Distinctness refers to the perfect formation of every elementary sound which enters into the composition of a word or syllable. Every letter, which is not silent, has a definite, appropriate sound, — differing, indeed, in its state of combination, from its alphabetical name, — and this sound, in every instance, should be made sensible to the ear. The Americans are considered much more deficient, in this respect, than the English, as they generally pass over many letters, giving them either no sound at all, or a very incorrect one. To acquire a habit of distinct articulation, one of the best methods is, to practise upon giving these elementary sounds, one by one, in a full, explosive manner. As in the word man, book, or any other, the sounds, as they are represented by the letters m-a-n, b-oo-k, &c., should be dwelt upon separately, over and over again, until the vocal organs are trained to a full utterance of every individual sound. To do this, the lips, tongue, palate, and other organs of voice, must be brought into energetic, muscular action. Pure indolence seems often to be the cause of indistinct utterance; and where this fault exists, it is almost unavoidable to conclude that there is no energy inherent in the character.

Another exercise, fitted to promote distinctness, is to practise upon examples in which there is an immediate succession of the same or

similar sounds; as, "The steadfast stranger in the forests strayed;" "That lasts till night;" "That last still night;" and the like. Repeating passages of alliteration, as, "Peter Piper," &c., contributes to the same purpose.

2. A proper degree of loudness is another essential to being heard, though not so important as distinctness. These two qualities have often been confounded; yet they are radically different. Loudness, or fulness, is opposed to softness, or feebleness; these two are the forte and piano of voice, which should vary with the sentiment, care being taken that the softest notes shall have sufficient force to be heard by the few or many that may be addressed, in the large or small space in which the reader is placed.

Every one knows the difference made in the same musical note, whether it be sounded forte or piano, with the loud or with the soft pedal. When a scholar is asked to speak louder, the meaning is, not to raise the key and take a higher pitch, but to throw aside that faint, dying-away manner, and give more fulness, energy and strength, to the voice. The voice may be greatly strengthened by reading aloud as a stated exercise, and giving as much quantity, impulse, or rotundity of voice as possible, taking care not to raise the key essentially, in efforts to do so. The difference between a proper fulness of voice, which enables one to be heard well, and its opposite of feebleness, is as the "cordial grapple" in hand-shaking, compared with the meeting of hands where there is no more expression than between two rolls of soft linen that might chance to come in contact.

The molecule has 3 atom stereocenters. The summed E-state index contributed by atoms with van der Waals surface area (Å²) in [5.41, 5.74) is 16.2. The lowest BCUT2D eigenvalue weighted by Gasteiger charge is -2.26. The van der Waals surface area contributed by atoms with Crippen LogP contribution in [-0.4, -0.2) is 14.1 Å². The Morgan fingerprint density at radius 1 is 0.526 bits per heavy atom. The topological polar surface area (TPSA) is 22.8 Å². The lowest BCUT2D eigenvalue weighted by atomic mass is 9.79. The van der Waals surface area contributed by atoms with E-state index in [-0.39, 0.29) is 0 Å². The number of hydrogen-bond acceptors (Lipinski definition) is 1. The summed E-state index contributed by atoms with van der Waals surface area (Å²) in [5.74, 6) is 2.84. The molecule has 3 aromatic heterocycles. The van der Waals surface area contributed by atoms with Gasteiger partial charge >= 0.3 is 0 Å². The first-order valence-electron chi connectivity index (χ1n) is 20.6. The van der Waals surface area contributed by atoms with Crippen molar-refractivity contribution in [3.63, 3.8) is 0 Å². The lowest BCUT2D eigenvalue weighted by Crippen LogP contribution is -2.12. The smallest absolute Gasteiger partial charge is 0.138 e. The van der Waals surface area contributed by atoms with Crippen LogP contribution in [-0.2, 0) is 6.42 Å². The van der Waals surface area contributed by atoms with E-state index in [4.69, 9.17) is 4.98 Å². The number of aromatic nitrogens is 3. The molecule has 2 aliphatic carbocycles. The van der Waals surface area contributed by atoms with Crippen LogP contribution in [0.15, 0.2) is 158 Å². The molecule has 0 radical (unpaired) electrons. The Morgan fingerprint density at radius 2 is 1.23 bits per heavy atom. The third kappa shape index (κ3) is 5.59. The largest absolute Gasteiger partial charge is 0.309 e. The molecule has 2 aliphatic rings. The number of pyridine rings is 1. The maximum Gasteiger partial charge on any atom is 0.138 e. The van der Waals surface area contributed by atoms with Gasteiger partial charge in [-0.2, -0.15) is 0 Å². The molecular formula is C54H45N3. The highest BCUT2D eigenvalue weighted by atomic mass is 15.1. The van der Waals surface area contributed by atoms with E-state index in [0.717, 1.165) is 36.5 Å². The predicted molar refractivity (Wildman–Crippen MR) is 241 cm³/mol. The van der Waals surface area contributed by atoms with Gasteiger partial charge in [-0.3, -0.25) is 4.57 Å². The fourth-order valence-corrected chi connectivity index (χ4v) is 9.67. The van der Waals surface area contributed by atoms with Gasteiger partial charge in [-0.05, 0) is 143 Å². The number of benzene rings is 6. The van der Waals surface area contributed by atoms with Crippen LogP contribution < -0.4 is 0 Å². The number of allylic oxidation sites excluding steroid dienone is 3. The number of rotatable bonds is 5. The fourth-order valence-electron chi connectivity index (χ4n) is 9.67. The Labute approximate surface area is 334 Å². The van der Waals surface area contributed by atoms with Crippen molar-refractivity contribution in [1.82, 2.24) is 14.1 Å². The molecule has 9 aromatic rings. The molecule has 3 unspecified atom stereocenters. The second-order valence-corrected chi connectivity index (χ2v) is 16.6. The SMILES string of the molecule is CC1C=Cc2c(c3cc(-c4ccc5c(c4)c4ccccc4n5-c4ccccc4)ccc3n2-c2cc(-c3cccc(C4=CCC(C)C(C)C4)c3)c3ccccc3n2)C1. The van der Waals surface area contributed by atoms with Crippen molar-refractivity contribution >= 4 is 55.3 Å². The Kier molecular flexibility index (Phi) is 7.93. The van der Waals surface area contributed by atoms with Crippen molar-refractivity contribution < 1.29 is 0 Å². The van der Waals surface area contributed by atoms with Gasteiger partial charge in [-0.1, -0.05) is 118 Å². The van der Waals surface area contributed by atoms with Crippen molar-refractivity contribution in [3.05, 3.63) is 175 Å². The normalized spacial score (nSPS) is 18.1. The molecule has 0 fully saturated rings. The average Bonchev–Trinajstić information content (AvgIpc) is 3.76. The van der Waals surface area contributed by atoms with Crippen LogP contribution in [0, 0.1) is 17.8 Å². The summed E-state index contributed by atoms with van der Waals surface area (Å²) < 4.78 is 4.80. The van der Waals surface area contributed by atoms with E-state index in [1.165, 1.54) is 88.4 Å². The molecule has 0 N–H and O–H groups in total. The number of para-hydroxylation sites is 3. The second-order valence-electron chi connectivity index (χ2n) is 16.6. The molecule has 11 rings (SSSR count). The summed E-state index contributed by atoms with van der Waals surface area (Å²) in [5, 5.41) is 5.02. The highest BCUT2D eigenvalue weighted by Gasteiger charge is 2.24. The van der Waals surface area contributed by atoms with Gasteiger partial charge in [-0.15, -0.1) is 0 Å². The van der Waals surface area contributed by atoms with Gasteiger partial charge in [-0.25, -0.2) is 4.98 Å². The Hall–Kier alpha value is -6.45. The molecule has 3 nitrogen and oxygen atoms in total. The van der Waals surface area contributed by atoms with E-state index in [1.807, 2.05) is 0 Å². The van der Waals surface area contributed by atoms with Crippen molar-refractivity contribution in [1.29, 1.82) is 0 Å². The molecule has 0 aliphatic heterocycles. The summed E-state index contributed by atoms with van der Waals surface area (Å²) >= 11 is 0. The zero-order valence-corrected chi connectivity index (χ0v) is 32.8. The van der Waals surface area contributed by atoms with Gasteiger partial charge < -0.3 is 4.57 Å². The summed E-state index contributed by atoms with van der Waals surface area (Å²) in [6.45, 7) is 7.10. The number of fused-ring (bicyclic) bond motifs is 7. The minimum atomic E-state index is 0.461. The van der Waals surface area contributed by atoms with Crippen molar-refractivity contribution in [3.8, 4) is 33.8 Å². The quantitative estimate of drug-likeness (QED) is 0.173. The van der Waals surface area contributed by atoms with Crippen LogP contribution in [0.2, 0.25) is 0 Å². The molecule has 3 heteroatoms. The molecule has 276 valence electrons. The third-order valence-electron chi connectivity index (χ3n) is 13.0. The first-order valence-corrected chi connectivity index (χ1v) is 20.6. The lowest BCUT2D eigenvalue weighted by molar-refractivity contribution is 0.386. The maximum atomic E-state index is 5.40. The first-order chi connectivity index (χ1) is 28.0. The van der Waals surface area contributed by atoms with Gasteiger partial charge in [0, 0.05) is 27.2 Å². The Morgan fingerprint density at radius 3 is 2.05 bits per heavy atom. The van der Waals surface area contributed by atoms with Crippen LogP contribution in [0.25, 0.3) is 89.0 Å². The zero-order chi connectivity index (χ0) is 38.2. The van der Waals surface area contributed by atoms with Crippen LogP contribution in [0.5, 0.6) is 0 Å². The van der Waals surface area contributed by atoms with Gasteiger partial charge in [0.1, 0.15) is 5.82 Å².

3. Pitch is a term expressive of the key on which one speaks the high or the low of the scale of vocal sounds. This is often confounded with loudness. The best rule as to pitch is, to take that of the individual in common conversation, as this gives the speaker most power, and is most agreeable to the hearer. This differs in different persons - the natural pitch of one being a shrill treble, of another a subdued tenor, and of a third a grave bass. Variety, or frequent changes of pitch, are desirable and natural. The ear of the hearer, and the vocal organs of the speaker, tire of the same pitch, whether it be high or low. As the mind gets animated with the subject, it is natural and agreeable that the voice should rise. But the reader should have such perfect self-possession, ease and independence, that when he has finished the passage which called forth more vehemence, he should immediately fall back upon his key-note. Public speakers are very apt to err, in this respect; some speaking continuously at the top of their voices, and others remaining constantly upon a low, uniform level.

Pitch has much less to do with being heard than is usually supposed. A mere whisper, on the lowest key of the voice, if loud and distinct, may fill a large building. As in the opera of “La Favorita,” when the Reverend Father, followed by a train of monks, exclaims, in surprise, as he enters the apartment where Fernando stands over the dead body of his loved Leonora, "What do I see!" Salvi, in the character of Fernando, whispers to the Father, in a low tone, that the attendant monks may not hear, but so loud that the sound of "LEONORA" reaches every ear in the large audience.